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Solver Teams Represent the Spirit of MIT on Pi Day π

MIT has always been an engine for innovation. And at Solve, we recognize there are innovators all over the globe, with great solutions to problems in their community and the world. Over the last two years, Solve and its partners have committed over $7 million to 99 Solver teams developing technology-driven solutions to the world's most pressing problems. All of this has been made possible by the generous support of our community, including MIT alumni, faculty, students, supporters, and friends.

By giving to Solve as part of the MIT 24-Hour Challenge this Pi Day (March 14, 2019), you’ll help us continue this progress. Pi Day is a 24-hour giving challenge at MIT held annually on March 14—also known as a celebration of the world-famous mathematical constant (π). If we receive 50 gifts by 11:59pm ET on March 14, Solve members Putnam Associates, Red Carpet Capital Limited UK, and Kevin Xu will make a generous donation of $15,000 to MIT Solve. Together, we can open the doors of a world-class institution to entrepreneurs from all corners of the world who represent the spirit of MIT.

Keep reading to hear from a few of the inspirational Solver teams from the 2018 Solver Class who are working to solve the challenges of today and tomorrow.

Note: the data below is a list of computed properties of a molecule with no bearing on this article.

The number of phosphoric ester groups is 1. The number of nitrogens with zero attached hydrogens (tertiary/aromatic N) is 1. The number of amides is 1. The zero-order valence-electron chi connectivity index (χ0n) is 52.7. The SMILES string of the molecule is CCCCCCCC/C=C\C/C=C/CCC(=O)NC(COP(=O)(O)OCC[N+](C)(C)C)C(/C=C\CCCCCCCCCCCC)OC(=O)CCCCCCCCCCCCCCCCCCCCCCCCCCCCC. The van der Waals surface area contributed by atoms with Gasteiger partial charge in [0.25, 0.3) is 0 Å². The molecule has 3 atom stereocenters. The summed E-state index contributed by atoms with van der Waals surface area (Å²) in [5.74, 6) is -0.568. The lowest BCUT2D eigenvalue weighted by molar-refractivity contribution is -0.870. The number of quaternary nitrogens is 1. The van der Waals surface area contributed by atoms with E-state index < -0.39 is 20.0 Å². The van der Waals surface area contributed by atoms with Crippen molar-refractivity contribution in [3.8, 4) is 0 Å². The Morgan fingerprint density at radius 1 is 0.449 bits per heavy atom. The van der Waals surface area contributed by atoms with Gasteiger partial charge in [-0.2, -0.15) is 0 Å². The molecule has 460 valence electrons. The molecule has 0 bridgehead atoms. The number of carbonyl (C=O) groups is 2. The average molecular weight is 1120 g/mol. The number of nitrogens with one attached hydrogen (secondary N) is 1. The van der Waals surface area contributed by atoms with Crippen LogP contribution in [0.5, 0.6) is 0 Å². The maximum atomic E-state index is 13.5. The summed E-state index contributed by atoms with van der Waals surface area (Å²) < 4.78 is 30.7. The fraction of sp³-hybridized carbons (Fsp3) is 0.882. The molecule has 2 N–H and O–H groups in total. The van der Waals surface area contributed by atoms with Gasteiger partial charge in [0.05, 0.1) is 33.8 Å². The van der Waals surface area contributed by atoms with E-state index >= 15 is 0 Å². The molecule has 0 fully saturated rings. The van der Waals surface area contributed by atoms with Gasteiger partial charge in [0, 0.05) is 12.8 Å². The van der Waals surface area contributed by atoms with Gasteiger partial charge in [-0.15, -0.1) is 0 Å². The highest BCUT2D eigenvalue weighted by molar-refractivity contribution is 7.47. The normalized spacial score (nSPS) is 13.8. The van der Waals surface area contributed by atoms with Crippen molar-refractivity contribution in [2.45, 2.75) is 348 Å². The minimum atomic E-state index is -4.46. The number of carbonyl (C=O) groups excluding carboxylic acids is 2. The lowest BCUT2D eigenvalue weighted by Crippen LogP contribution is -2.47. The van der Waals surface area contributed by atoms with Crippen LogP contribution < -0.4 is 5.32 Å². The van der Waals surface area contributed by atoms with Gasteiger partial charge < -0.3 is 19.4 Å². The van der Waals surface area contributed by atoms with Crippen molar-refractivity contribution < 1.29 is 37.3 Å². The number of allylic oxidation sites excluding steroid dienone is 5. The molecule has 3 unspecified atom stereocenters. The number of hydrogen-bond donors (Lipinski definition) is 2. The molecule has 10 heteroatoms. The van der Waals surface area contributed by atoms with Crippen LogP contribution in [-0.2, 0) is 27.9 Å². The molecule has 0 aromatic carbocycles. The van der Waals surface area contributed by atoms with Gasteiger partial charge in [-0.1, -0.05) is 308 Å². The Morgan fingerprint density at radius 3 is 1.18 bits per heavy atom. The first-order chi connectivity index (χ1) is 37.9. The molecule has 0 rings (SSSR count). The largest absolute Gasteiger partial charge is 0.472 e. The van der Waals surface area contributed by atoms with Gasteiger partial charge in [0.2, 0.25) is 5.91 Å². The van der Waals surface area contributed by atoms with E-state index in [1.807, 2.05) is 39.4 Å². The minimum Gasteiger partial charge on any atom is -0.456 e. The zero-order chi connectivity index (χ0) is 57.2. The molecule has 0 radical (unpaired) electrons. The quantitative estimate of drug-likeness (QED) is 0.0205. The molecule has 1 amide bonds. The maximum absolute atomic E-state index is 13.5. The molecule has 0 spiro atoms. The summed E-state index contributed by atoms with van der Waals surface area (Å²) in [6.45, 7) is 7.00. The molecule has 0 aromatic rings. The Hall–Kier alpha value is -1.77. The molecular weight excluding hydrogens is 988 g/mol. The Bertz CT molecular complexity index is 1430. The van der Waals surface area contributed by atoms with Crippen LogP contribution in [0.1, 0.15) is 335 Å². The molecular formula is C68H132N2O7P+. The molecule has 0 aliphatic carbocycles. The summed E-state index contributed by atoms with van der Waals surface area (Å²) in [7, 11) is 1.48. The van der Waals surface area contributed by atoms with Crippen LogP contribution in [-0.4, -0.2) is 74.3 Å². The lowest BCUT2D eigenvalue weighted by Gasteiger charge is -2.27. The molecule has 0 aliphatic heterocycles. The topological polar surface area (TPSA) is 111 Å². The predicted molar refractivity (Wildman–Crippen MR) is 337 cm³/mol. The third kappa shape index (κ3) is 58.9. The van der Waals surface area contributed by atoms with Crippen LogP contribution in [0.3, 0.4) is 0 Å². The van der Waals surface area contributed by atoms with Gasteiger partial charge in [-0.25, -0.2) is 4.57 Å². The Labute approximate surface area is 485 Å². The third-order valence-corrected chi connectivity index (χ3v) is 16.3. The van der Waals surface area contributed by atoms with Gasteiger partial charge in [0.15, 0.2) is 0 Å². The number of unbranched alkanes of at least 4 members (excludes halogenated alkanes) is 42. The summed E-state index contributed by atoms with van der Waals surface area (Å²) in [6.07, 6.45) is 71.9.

Q&A with Karen Naimer, Director of Program on Sexual Violence in Conflict Zones for Physicians for Human Rights, a 2018 Frontlines of Health Solver

How has Solve shaped your work?

At Physicians for Human Rights, we have been working with medical partners in Kenya and the Democratic Republic of the Congo to design, develop, and field test MediCapt—a mobile app that transforms the way clinicians collect, document, and preserve digital forensic medical evidence of sexual violence. This evidence helps to strengthen accountability for sexual violence and access to justice for survivors of these crimes. We are at a pivotal moment of growth for MediCapt as we contemplate taking the app to scale. Solve has connected us with public and private sector colleagues, global thought leaders, social entrepreneurs, and funders in the fields of technology and human rights, who have helped us to clarify our vision and navigate a strategic way forward.

What are you most proud of being affiliated with MIT Solve?

Being a Solver has given us crucial validation for our proof of concept and has provided an enormous boost of intellectual support, collaboration, and access to key partnerships and resources. We are incredibly proud to partner with the Solve team and its inspiring networks—so together we can address some of the world’s most enduring challenges.

What have you gained from the Solve community?